El Salvador will be next Tuesday the first country in the world to give legal tender to bitcoin, for better or for worse, depending on the sector that values it.
The Salvadoran president, Nayib Bukele, seeks to hook the project to its popularity among the population, which resists and rejects the cryptoactive, according to various surveys, and also demands more information.
Sectors, such as the opposition, who express their mistrust and criticize the use of public funds in an initiative that is not entirely clear are added to the equation.
The official currencies in El Salvador, according to the Monetary Integration Law, are two: the US dollar and the colón, but the latter does not circulate anymore.
These are the five keys to understanding its implementation:
1. THE BITCOIN IS MANDATORY
The Legislative Assembly, with a large pro-government majority, approved the Bitcóin Law in June, the objective of which is “The regulation of bitcoin as legal tender, unrestricted with liberating power, unlimited in any transaction and to any title that public or private natural or legal persons require to carry out.”
The regulation, which contains only 16 articles, was approved with exemption from paperwork and without further parliamentary debate, which means that it did not go through a prior analysis in Congress.
Bukele did not announce to Salvadorans his intention to adopt cryptocurrency, but revealed it through a video at a conference of “bitcoiners” held in Miami (USA).
The law, which was approved just four days after the announcement of the president, indicates that “every economic agent must accept bitcoin as a form of payment when it is offered to him by whoever acquires a good or service.”
Its use is mandatory, although President Bukele has indicated that it will be left to the option of Salvadorans.
The law mandates its mandatory nature, but the president qualified this aspect, which was harshly criticized on June 24, with a play on words.
Bukele affirmed that economic agents are obliged to accept bitcoin, but not to receive it. The solution to this semantic or legislative problem will be given by the government “Chivo Wallet”.
2. HOW WILL IT WORK?
The Government will launch the aforementioned electronic wallet on Tuesday in the iOS and Android application stores.
The key between accepting and receiving bitcoin, according to Bukele’s explanation, lies in the “automatic and instantaneous convertibility” of the crypto asset to dollars.
That is, businesses will have to accept bitcoin but through the “Chivo Wallet” they can decide whether to keep the cryptocurrency or automatically change it to dollars.
There are 150 million dollars that the Legislative Assembly approved to the Government to create a trust (fund) to support these transactions.
The doubts: What will the Government do with those bits of bitcoin? Will you keep them? Will you sell them to get dollars back? What backs the virtual dollars of the wallet?
The Bitcoin Law does not say anything about it.
3. A BONUS TO ATTRACT USERS
Bukele promised to deliver, with state funds, a bitcoin bonus equivalent to $ 30 to those who download the “Chivo Wallet”, without these being able to be exchanged into dollars.
The deputies also gave the Government another 23.3 million dollars for the “Criptofriendly” project, of which little is known, and 30 million for the delivery of the bonus or incentive.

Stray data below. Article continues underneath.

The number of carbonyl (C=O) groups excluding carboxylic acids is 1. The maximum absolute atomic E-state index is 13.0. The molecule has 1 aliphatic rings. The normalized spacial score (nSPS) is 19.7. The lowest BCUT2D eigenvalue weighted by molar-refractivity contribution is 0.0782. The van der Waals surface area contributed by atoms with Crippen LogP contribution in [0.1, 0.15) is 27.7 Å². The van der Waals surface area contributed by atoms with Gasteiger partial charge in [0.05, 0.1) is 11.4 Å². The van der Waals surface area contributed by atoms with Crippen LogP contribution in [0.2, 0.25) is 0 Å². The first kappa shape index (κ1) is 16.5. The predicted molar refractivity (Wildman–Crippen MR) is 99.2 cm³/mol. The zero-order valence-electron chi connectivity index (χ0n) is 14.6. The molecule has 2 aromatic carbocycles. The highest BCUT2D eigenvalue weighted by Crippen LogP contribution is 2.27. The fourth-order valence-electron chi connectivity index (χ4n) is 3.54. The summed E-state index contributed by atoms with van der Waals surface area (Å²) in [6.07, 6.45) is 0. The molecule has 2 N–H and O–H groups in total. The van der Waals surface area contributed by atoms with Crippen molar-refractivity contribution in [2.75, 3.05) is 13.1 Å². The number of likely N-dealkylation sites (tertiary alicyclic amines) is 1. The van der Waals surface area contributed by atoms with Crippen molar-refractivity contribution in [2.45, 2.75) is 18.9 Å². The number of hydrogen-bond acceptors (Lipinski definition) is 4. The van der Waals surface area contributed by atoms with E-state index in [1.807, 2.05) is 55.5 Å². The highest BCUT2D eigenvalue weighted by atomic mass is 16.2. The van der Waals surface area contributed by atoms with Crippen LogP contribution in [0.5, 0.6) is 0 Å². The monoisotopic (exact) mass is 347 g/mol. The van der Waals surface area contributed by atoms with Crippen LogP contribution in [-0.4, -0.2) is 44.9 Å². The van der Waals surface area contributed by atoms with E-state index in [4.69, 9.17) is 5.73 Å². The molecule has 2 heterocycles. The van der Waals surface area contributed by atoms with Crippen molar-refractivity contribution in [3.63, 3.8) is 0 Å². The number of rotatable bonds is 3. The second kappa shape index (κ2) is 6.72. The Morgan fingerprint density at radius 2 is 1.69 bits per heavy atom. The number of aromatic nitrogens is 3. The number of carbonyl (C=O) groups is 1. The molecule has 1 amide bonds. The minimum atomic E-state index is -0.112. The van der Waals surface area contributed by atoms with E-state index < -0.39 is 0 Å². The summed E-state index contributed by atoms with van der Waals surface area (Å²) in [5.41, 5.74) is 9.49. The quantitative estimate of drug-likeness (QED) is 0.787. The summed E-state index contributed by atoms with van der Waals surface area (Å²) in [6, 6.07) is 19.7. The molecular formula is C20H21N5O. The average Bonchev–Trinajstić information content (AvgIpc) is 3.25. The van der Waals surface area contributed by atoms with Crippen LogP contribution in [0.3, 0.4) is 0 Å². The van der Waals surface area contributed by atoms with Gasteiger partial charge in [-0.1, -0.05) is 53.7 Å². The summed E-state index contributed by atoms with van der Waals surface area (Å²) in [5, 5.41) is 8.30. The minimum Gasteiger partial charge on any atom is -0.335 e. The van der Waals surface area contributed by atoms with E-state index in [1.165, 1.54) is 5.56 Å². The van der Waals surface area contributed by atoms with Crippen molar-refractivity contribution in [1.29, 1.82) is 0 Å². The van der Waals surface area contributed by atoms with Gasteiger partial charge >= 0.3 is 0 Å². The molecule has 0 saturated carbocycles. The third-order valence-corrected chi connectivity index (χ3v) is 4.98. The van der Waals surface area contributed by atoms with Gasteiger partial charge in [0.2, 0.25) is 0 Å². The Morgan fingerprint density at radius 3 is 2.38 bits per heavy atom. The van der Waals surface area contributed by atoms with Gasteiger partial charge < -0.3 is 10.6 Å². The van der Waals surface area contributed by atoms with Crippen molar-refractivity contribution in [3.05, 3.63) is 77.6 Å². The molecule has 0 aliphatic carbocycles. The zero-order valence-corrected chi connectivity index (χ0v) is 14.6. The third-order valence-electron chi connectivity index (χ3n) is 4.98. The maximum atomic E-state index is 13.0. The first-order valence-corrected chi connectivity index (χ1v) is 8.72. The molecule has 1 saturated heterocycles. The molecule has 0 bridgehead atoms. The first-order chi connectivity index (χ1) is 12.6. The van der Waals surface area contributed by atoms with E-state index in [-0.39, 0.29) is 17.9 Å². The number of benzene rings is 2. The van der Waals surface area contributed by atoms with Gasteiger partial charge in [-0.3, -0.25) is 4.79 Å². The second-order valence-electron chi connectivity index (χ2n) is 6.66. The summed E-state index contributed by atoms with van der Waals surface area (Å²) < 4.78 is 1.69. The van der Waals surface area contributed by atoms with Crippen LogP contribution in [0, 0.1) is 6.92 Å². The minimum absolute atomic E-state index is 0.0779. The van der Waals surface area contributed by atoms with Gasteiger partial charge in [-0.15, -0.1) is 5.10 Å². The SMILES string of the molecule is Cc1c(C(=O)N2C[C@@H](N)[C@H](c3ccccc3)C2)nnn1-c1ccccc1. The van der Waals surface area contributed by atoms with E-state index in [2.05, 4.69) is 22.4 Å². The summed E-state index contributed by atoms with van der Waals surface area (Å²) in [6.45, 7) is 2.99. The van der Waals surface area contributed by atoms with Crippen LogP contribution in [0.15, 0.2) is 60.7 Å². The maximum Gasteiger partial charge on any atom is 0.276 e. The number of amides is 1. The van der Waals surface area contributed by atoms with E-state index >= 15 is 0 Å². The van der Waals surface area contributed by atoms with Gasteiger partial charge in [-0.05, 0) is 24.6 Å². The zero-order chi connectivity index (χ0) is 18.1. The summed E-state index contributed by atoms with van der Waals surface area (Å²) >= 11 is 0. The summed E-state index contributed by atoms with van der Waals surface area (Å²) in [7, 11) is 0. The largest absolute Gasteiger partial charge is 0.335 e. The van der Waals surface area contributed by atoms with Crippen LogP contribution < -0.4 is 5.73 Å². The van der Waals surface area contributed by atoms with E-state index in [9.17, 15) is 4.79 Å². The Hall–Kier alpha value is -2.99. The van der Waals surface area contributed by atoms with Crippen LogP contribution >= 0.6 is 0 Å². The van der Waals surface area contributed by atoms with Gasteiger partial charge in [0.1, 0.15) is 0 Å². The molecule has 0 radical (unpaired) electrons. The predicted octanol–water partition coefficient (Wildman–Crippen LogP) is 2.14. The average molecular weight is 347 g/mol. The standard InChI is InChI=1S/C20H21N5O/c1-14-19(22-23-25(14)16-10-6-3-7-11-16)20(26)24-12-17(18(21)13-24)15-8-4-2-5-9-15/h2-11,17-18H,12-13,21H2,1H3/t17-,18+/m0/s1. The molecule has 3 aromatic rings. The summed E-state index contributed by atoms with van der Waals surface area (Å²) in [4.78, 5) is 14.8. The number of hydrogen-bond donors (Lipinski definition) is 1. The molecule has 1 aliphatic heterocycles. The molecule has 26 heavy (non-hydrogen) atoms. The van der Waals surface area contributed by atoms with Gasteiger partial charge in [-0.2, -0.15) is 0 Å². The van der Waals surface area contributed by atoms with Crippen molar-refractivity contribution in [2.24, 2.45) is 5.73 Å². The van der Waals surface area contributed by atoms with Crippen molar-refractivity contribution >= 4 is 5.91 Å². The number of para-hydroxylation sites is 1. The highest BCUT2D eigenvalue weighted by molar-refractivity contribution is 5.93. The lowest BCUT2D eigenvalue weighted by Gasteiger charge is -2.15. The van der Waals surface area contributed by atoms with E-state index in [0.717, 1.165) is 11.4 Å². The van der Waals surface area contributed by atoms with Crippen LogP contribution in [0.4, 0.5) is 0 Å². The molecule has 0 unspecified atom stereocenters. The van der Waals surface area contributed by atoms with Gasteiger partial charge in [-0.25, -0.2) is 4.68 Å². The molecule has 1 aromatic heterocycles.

In addition, the country will have a network of 200 ATMs in which Salvadorans who own bitcoin will be able to withdraw dollars in cash.
At the moment it is unknown which company all these ATMs were bought from and their cost.
In mid-June, it was announced that the American company Athena Bitcoin had started with the installation of ATMs, but it is not publicly known if it is the only provider and if it won a tender.
4. REJECTION AND DISTRUST
The Salvadoran head of state has promoted the use of bitcoin as a measure to eliminate the payment of commissions for sending remittances from the United States, which support the Salvadoran economy and benefit 1.63 million Salvadorans.
A total of 471,633 households receive these currencies, of which 13,530 are in extreme poverty and 68,874 in relative poverty, according to official sources.
According to the president, there are 400 million that Salvadorans pay abroad each year to send remittances, which in 2020 totaled more than 5,900 million.
However, the majority of Salvadorans show disinterest, rejection and distrust in the use of bitcoin, according to survey results.
According to a survey by the Jesuit Institute of Public Opinion of the Central American University (Iudop), 66.7% of the population believes that the Bitcoin Law should be repealed and 65.2% disagreed that the Government of Bukele uses public funds to finance the implementation of the cryptoactive.
In addition, the study indicates that 78.3% of the population is little or not at all interested in downloading the electronic wallet application on their phones and 71.2% prefer to use the dollar.
Two other polls show similar results.
The Ministry of Economy drew up, as a complement to the law, a regulation that will come into force on Wednesday, but at the discretion of the Central American Institute for Fiscal Studies (Icefi), it leaves more doubts because “it does not clarify some elements that the legislation does not explain.” .
5. OTHER CRYPTOMENDS AND THEIR PROJECTS
The Bitcoin Law does not include other cryptocurrencies and their adjacent projects, and the Government has not said anything either.
According to a specialized site Coindesk, the Salvadoran government has signed an agreement with the Latin American platform specialized in crypto assets Koibanx.
Said agreement would be to generate the capacity in the country to digitally store the official documents of the National Registry Center (CNR) on the Algorand blockchain.
It is unknown if the Government has signed more agreements with other platforms.
(with information from EFE)